Azarenka put on a spectacular show for a 31-year-old or for any age.

Thus, Serena’s chase of Margaret Court’s record 24 Grand Slam singles titles continues.

James Beck is the long-time tennis columnist for the Charleston (S.C.) Post and Courier newspaper. He can be reached at Jamesbecktennis@gmail.com. See his Post and Courier columns at 

http://www.postandcourier.com/search/?l=25&sd=desc&s=start_time&f=html&t=article%2Cvideo%2Cyoutube%2Ccollection&app=editorial&q=james+beck&nsa=eedition

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French Legend Leconte Speaks Out On Upcoming Return Of Roger Federer

The Grand Slam finalist gives his view on Federer’s chances for 2021.

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A former star of French tennis says he is hopeful but wary that Roger Federer will be able to return to the pinnacle of sport next year.

 

Henri Leconte, who is a former French Open finalist that achieved a ranking high of No.5, admits that the Swiss Maestro may find it tough on the Tour given the rise of what he describes as the ‘younger generation.’ This season Dominic Thiem won his maiden Grand Slam title at the US Open at the age of 27. More recently Daniil Medvedev defeated both Novak Djokovic and Rafael Nadal en route to the ATP Finals title.

We want to believe it. We all want to believe it! It’s been a long and difficult year. Will the motivation still be there? Will this break, the fact of having been able to enjoy his family, have changed something or will he still have that renewed motivation that has always fascinated us?” Leconte told TennisActu.

Federer hasn’t played a competitive match since his semi-final loss at the Australian Open in January. Since then, he has been sidelined from action due to a right knee injury which required two surgical procedures. The second took place after the first failed to produce the desired results.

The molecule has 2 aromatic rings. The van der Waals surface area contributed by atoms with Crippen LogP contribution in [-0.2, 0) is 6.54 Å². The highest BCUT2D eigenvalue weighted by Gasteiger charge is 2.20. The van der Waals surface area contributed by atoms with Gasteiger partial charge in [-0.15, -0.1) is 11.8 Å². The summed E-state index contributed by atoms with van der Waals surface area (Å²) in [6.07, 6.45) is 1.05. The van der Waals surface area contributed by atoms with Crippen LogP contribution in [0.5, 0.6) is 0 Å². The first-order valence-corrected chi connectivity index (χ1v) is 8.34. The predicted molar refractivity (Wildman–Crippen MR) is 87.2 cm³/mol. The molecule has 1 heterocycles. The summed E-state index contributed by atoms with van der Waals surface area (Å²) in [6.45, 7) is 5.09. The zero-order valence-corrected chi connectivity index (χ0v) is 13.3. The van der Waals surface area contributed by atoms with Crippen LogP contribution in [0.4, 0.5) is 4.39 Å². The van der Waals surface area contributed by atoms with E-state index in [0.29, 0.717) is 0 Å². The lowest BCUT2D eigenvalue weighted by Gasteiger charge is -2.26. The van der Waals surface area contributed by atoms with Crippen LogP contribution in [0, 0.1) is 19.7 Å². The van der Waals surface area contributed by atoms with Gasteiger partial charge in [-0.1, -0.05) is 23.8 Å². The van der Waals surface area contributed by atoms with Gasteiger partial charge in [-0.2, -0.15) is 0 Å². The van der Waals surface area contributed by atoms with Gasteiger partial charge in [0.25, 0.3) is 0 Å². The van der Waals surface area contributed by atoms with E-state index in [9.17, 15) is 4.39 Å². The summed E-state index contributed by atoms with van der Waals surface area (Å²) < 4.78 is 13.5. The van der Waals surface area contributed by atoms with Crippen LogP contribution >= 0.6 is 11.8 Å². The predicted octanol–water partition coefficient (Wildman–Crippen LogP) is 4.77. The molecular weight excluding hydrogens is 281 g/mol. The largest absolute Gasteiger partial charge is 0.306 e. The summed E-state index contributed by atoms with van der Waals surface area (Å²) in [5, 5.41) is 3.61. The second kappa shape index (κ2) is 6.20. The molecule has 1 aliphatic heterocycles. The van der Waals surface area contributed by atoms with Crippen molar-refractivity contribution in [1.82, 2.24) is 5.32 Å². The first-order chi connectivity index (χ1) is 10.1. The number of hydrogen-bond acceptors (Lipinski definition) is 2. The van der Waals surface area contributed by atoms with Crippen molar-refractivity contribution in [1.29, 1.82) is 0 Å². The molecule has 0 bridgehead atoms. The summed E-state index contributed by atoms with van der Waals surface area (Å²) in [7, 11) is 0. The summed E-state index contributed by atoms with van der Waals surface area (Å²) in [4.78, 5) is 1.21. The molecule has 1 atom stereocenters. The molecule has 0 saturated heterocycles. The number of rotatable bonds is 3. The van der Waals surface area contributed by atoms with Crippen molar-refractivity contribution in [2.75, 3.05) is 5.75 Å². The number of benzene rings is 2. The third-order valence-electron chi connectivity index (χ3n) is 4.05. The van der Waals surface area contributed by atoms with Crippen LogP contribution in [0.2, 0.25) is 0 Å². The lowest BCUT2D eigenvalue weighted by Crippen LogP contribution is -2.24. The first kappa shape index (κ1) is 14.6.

Despite the setbacks, 20-time Grand Slam champion Federer is eyeing a return to the Tour in 2021. He is currently the oldest player in the world’s top 100 and one of two to be aged 39. The other is Spain’s Feliciano Lopez.

No one can say it. We all wish him, we would like him to stop on a Grand Slam title but the train (momentum) is gone with this younger generation which has put in an extra speed,” said Leconte.
“I would like to believe it. Roger has done so many things, that’s why he makes us dream, we would like to see him at the top. It will be very, very hard. ..”

It is not the first time Federer has taken a lengthy break due to injury. He missed six months of the 2017 season due to another knee issue before returning to action the following year when he won the Australian Open.

Earlier this week it was confirmed that Federer will head into the new season being able to use his iconic ‘RF’ logo. He hasn’t been able to use the logo for the past two years after switching from Nike, which held the rights, to UNIQLO. However, he has managed to regain control of ownership which means he will be allowed to use it on his apparel once again.